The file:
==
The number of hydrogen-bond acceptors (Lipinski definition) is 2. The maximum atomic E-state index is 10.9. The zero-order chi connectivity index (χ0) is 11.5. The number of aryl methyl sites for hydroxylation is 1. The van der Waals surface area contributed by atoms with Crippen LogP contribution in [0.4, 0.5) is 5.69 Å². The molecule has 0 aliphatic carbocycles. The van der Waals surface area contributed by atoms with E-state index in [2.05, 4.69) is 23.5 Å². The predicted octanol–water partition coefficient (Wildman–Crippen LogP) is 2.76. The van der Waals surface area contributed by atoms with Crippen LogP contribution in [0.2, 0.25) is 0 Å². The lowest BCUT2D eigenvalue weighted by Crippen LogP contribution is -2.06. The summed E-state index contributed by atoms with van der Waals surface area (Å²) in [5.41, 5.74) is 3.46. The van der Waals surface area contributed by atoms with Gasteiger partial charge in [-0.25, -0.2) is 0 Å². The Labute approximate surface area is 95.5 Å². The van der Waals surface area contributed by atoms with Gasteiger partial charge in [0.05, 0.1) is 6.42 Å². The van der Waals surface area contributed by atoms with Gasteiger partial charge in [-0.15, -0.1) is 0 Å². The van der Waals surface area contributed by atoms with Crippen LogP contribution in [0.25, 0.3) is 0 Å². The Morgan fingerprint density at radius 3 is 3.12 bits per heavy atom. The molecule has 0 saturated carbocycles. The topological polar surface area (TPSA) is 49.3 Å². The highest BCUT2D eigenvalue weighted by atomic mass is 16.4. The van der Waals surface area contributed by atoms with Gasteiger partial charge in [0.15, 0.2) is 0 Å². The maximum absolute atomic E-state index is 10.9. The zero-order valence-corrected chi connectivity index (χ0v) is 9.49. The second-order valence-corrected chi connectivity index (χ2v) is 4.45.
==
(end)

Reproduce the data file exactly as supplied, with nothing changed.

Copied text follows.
The number of hydrogen-bond acceptors (Lipinski definition) is 2. The maximum atomic E-state index is 10.9. The zero-order chi connectivity index (χ0) is 11.5. The number of aryl methyl sites for hydroxylation is 1. The van der Waals surface area contributed by atoms with Crippen LogP contribution in [0.4, 0.5) is 5.69 Å². The molecule has 0 aliphatic carbocycles. The van der Waals surface area contributed by atoms with E-state index in [2.05, 4.69) is 23.5 Å². The predicted octanol–water partition coefficient (Wildman–Crippen LogP) is 2.76. The van der Waals surface area contributed by atoms with Crippen LogP contribution in [0.2, 0.25) is 0 Å². The lowest BCUT2D eigenvalue weighted by Crippen LogP contribution is -2.06. The summed E-state index contributed by atoms with van der Waals surface area (Å²) in [5.41, 5.74) is 3.46. The van der Waals surface area contributed by atoms with Gasteiger partial charge in [-0.25, -0.2) is 0 Å². The Labute approximate surface area is 95.5 Å². The van der Waals surface area contributed by atoms with Gasteiger partial charge in [0.05, 0.1) is 6.42 Å². The van der Waals surface area contributed by atoms with Gasteiger partial charge in [-0.15, -0.1) is 0 Å². The van der Waals surface area contributed by atoms with Crippen LogP contribution in [0.25, 0.3) is 0 Å². The Morgan fingerprint density at radius 3 is 3.12 bits per heavy atom. The molecule has 0 saturated carbocycles. The topological polar surface area (TPSA) is 49.3 Å². The highest BCUT2D eigenvalue weighted by atomic mass is 16.4. The van der Waals surface area contributed by atoms with Gasteiger partial charge in [0.15, 0.2) is 0 Å². The maximum absolute atomic E-state index is 10.9. The zero-order valence-corrected chi connectivity index (χ0v) is 9.49. The second-order valence-corrected chi connectivity index (χ2v) is 4.45.